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The EU must step into character after three months of war between Hamas and Israel!

Press release from Volt Europe, 22 December 2023:
Over 2 months of war, the EU must finally find one voice

Press release from Volt Europa 9 November 2023: One month of war: Civilians pay the price, this cannot go on.

Press release from Volt Europa 13 October 2023: A week of terror, war and death

We deserve a foreign minister who dares to think Europeanly

After one of the closest elections in many years, the royal inquiry has now laid the foundations for a new government. However, the Danes can still only guess who will eventually contest the ministerial positions and lead the country. About the person who for the next four years will manage Asiatisk plads in Copenhagen on what some called "2. heaviest ministerial post in the Kingdom", will be from A, V or M, time will tell, but we at Volt have one clear wish for the future foreign minister. We want a foreign minister who dares to talk about Europe in Denmark, and about Denmark in Europe.

A minister who is worthy of modern Denmark and Europe

At Volt, we want the person who will represent Denmark internationally to also have a clear agenda for Denmark in the world. We often hear that we are "a small country", and, yes, it is true, it is also true when we speak in raw quantities. But when we talk about the quality of what we 6 million people create together, we talk about world-class quality. Life Science, logistics, Danish furniture design, the wind industry, Danish gastronomy, not to mention our microbrewery scene, which is led by one of the world market's giants. In all these fields, Denmark is an international superpower and all the citizens who make Denmark a superpower deserve a representative who speaks for Denmark's role in the world. Denmark needs a foreign minister who dares to be as ambitious internationally on behalf of the Danes as we actually are.

Having said that, no country can stand alone and we Danes owe our superpower status especially to our European neighbours. Because without the social and economic stability that Europe has given us for the last 80 years, no one can say today where we would stand. In addition to being a project of peace, which all of us in the smaller states have particularly benefited from, since we no longer have to fear the imperialist whims of larger European powers, the European common market is the forum that has seriously launched Danish products and know-how into the international stratosphere, and is still the trading place on which we sell the majority of our goods and thus finance our welfare society. So we owe our fellow Europeans a big thank you in particular.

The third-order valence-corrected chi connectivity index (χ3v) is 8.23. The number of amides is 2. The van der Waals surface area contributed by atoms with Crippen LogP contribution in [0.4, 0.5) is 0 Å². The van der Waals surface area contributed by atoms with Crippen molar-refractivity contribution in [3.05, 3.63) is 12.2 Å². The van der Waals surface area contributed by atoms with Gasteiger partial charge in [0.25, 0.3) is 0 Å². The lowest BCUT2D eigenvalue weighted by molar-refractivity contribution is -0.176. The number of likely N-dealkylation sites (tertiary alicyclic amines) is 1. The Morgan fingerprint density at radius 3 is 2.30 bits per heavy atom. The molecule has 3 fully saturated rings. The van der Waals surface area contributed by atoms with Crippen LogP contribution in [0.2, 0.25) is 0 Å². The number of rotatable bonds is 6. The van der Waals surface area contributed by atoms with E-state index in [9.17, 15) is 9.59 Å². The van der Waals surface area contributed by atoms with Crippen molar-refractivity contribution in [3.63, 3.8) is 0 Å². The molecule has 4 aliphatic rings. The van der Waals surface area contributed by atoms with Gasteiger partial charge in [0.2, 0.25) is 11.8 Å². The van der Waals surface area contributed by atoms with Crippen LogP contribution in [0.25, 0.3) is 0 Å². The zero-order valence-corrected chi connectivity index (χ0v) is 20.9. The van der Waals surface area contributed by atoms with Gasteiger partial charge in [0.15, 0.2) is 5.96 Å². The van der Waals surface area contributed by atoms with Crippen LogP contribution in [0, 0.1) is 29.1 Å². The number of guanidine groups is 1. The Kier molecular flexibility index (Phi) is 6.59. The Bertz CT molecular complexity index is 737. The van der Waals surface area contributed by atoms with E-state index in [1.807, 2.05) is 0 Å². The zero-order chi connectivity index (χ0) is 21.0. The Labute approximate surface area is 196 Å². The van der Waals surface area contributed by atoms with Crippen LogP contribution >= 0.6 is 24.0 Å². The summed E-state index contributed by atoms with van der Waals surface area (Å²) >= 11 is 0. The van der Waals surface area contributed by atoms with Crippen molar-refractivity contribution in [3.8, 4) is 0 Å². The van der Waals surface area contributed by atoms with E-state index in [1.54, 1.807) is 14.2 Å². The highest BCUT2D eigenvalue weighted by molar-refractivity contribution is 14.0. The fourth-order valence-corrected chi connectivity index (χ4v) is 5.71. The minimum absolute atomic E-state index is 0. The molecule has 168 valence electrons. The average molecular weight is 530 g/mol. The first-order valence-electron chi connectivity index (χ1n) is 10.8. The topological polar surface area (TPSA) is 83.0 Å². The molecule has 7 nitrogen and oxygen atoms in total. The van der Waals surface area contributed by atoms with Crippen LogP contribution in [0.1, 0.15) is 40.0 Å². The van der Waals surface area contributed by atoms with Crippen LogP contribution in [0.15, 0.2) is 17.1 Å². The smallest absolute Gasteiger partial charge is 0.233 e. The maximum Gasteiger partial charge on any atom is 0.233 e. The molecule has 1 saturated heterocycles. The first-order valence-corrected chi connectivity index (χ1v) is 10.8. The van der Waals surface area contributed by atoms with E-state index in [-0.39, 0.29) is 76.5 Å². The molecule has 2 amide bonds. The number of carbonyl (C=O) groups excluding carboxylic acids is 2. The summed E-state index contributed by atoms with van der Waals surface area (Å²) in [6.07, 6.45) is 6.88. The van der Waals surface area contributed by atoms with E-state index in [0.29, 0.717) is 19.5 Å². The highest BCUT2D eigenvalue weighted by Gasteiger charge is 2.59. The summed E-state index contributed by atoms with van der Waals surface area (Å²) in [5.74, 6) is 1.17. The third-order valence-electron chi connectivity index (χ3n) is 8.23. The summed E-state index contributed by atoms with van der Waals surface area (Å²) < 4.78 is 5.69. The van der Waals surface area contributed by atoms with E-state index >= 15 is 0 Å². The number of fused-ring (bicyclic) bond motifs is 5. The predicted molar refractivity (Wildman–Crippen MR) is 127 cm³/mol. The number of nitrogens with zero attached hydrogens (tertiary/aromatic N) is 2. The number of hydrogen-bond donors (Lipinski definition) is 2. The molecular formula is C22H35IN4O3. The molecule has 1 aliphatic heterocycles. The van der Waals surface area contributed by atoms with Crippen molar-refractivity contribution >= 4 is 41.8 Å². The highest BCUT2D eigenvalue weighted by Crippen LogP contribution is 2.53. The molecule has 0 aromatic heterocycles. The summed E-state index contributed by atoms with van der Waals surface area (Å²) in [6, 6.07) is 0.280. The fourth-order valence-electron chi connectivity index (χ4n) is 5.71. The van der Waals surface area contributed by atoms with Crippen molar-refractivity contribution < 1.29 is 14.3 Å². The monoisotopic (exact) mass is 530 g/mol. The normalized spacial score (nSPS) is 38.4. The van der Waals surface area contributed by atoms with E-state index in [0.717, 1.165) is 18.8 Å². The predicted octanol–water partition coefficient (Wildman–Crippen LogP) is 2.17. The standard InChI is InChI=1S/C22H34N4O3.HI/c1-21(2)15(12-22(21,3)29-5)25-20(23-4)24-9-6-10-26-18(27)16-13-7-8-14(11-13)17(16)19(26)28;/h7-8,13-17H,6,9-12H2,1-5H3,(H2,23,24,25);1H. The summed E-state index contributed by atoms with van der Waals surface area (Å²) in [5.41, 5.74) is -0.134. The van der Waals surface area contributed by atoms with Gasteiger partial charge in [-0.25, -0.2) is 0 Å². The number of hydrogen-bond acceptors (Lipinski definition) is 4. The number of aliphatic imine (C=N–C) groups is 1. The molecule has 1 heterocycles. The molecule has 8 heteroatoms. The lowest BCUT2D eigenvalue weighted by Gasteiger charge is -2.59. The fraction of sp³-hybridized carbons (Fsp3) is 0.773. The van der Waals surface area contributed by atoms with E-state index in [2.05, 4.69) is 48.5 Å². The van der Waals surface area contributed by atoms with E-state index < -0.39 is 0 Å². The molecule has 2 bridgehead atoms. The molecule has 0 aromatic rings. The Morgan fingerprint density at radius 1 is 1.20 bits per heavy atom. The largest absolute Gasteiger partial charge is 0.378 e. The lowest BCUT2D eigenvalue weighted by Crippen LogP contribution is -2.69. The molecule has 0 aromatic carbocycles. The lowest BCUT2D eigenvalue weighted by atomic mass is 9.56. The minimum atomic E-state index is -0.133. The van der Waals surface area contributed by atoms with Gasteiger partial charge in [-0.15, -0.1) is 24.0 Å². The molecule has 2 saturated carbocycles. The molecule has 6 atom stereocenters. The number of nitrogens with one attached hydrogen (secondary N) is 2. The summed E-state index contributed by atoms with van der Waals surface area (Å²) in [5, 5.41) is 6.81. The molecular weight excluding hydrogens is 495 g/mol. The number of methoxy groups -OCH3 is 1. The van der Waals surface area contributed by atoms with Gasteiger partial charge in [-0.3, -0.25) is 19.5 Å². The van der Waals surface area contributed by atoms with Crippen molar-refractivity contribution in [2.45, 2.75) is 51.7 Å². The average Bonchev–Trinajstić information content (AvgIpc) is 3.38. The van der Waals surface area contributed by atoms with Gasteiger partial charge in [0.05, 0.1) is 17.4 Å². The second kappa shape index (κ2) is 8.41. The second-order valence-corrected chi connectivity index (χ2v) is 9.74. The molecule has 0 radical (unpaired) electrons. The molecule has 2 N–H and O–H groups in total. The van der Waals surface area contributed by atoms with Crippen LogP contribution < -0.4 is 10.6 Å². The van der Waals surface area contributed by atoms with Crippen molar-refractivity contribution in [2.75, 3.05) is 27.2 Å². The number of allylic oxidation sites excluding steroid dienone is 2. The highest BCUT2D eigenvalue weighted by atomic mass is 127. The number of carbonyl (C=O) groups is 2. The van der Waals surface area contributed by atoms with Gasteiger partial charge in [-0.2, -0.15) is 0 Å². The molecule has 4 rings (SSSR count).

But why do Danish politicians find it so, so difficult to recognize the importance of Europe in Danish politics? Why don't Danish politicians dare to talk about international affairs and EU policy, unless it's about breaking the conventions or sending refugees to Rwanda? You often hear that Danish politicians in an election campaign should at all costs avoid talking about foreign affairs and EU politics, as these are clear "losing topics", and that voters are "indifferent", but we at Volt do not believe that, because we can see that there is a European revival across the continent, also here in Denmark. The younger generation feels part of something bigger. The world that opened up to our great-grandparents in the post-war period, and whose openness was gradually normalized by our parents' generation through charter travel and cross-border trade, has now become an integral part of being Danish. It is therefore remarkable that Danish politicians still talk about politics as if the world stops at Denmark's borders. We do not benefit from that, and neither do our fellow Europeans, who are as dependent on us as we are on them. Our German and Swedish neighbors must not meet with border controls. We must be in solidarity with Italy, Spain and Greece in the area of refugees and we must stand against the regressive forces that try to lock the Danes into the duck pond with the lie that we have enough in ourselves and do not need others. We owe it to the Danes, and we owe it to our fellow Europeans.
Let's therefore get a minister who dares to talk about Denmark in Europe, and Europe in Denmark. Let's get a foreign minister who is worthy of modern Denmark and Europe.

Alexander Nielsen, forperson Volt Danmark